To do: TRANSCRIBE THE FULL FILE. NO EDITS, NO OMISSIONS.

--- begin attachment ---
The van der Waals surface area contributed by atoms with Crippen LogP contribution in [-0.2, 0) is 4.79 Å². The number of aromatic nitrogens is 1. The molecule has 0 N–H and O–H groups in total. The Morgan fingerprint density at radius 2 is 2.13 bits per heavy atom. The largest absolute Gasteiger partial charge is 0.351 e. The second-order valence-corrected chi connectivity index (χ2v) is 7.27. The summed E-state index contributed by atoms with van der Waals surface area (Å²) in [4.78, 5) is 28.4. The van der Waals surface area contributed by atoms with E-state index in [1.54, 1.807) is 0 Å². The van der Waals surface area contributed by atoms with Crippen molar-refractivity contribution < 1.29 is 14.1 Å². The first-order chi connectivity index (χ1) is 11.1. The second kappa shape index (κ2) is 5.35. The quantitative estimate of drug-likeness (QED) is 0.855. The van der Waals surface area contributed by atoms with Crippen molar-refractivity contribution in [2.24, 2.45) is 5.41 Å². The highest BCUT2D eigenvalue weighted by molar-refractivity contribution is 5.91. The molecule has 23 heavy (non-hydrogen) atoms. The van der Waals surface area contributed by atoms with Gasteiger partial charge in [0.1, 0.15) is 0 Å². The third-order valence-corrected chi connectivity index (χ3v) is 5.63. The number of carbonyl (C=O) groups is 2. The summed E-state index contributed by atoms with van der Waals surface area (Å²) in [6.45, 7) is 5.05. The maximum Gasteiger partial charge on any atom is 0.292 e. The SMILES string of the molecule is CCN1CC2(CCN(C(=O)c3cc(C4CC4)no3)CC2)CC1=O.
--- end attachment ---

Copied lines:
The van der Waals surface area contributed by atoms with Crippen LogP contribution in [-0.2, 0) is 4.79 Å². The number of aromatic nitrogens is 1. The molecule has 0 N–H and O–H groups in total. The Morgan fingerprint density at radius 2 is 2.13 bits per heavy atom. The largest absolute Gasteiger partial charge is 0.351 e. The second-order valence-corrected chi connectivity index (χ2v) is 7.27. The summed E-state index contributed by atoms with van der Waals surface area (Å²) in [4.78, 5) is 28.4. The van der Waals surface area contributed by atoms with E-state index in [1.54, 1.807) is 0 Å². The van der Waals surface area contributed by atoms with Crippen molar-refractivity contribution < 1.29 is 14.1 Å². The first-order chi connectivity index (χ1) is 11.1. The second kappa shape index (κ2) is 5.35. The quantitative estimate of drug-likeness (QED) is 0.855. The van der Waals surface area contributed by atoms with Crippen molar-refractivity contribution in [2.24, 2.45) is 5.41 Å². The highest BCUT2D eigenvalue weighted by molar-refractivity contribution is 5.91. The molecule has 23 heavy (non-hydrogen) atoms. The van der Waals surface area contributed by atoms with Gasteiger partial charge in [0.1, 0.15) is 0 Å². The third-order valence-corrected chi connectivity index (χ3v) is 5.63. The number of carbonyl (C=O) groups is 2. The summed E-state index contributed by atoms with van der Waals surface area (Å²) in [6.45, 7) is 5.05. The maximum Gasteiger partial charge on any atom is 0.292 e. The SMILES string of the molecule is CCN1CC2(CCN(C(=O)c3cc(C4CC4)no3)CC2)CC1=O.